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Neo-Nazi Web Site Probed In Jena Case

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By Avis Thomas-Lester
Washington Post Staff Writer
Saturday, September 22, 2007

FBI agents are looking into a neo-Nazi Web site, which has listed the home addresses and phone numbers of the six black teenagers charged in the beating of a white schoolmate in Jena, La., a bureau spokeswoman said last night.

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The Thursday posting on the site that lists the information also encourages readers to "get in touch, and let them know justice is coming."

The FBI is investigating to see whether the posting violates federal laws, special agent Sheila Thorne said from New Orleans.

Deputies had already stepped up patrols around the six families' homes "to keep reporters away," LaSalle Parish Sheriff Carl Smith said last night. Smith added that he did not think the posting was "any kind of viable threat," but that his officers would remain vigilant.

Parish officials have not encouraged the families to leave their homes, the sheriff said, "because we don't want to make people feel like they're living under siege."

Also yesterday, a judge denied a request to release Mychal Bell, the only teenager still jailed.

LaSalle Parish District Judge J.P. Mauffray declined a defense motion for a writ of habeas corpus that sought to have Bell, 17, released, family members and court sources told the Chicago Tribune. A second judge also turned down a defense motion seeking to remove Mauffray from the case.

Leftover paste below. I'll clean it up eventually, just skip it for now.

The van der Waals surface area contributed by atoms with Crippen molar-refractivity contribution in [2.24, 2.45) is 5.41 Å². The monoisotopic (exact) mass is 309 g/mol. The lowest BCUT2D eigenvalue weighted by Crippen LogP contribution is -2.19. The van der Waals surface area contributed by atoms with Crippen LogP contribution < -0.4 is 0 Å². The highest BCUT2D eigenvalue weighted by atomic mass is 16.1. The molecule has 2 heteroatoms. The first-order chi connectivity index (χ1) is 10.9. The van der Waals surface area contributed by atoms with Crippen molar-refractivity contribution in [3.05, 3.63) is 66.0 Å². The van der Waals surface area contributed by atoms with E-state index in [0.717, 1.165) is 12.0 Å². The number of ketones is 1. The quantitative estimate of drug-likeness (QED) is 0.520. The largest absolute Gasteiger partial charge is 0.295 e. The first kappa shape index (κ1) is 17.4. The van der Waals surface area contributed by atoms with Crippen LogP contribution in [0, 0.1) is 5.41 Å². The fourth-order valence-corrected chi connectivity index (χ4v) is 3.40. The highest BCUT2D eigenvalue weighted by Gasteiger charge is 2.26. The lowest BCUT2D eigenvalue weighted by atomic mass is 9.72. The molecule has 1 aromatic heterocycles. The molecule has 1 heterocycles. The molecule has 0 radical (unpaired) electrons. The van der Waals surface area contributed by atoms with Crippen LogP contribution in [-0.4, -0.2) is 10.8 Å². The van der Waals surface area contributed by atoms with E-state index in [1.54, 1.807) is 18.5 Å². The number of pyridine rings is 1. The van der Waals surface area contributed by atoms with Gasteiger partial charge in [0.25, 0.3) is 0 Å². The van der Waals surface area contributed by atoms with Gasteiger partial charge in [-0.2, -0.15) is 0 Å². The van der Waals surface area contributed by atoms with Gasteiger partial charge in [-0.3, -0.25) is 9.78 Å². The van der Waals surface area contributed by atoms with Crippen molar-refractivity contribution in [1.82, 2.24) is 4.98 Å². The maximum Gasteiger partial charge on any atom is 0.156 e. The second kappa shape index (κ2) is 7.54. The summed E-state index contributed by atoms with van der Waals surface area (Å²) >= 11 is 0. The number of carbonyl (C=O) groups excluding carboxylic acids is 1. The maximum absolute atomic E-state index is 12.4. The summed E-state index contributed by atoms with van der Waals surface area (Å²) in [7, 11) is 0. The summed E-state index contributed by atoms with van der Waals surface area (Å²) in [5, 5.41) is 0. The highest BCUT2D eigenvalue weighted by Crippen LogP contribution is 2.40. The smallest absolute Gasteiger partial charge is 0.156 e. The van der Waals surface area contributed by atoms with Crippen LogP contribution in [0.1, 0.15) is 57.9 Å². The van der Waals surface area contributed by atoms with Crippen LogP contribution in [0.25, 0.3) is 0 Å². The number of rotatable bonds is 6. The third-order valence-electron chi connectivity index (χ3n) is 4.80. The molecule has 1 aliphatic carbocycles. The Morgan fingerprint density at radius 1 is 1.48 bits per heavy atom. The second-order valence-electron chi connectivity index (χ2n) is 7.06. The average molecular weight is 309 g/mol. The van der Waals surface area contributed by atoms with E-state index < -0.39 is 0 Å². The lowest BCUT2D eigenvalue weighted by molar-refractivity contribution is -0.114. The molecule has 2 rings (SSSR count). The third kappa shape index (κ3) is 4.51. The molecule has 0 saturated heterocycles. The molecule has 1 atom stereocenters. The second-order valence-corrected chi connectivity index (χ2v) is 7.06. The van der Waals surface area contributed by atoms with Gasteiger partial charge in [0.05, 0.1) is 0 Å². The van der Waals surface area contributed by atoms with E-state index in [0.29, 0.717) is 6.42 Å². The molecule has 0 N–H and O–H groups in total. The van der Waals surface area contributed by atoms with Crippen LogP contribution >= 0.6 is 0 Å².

Bell is the only one to have been tried so far in the December altercation. He was convicted as an adult of aggravated second-degree battery, which could have led to 15 years in prison. But his conviction was dismissed by a state appeals court, which said he could not be tried as an adult because he was 16 at the time of the beating.

And in nearby Alexandria, La., a man was charged with inciting a riot and driving while intoxicated after police allegedly found hangman's nooses dangling from the rear of his pickup truck.

Jeremiah Munsen, 18, who is white, had driven the truck near a bus station past a crowd of people who had attended a civil rights march earlier in the day in Jena, Alexandria Police Chief Daren Coutee said. A 16-year-old passenger in the truck was also arrested; officers are not releasing his name because of his age, Coutee said.

Research director Alice Crites contributed to this report.


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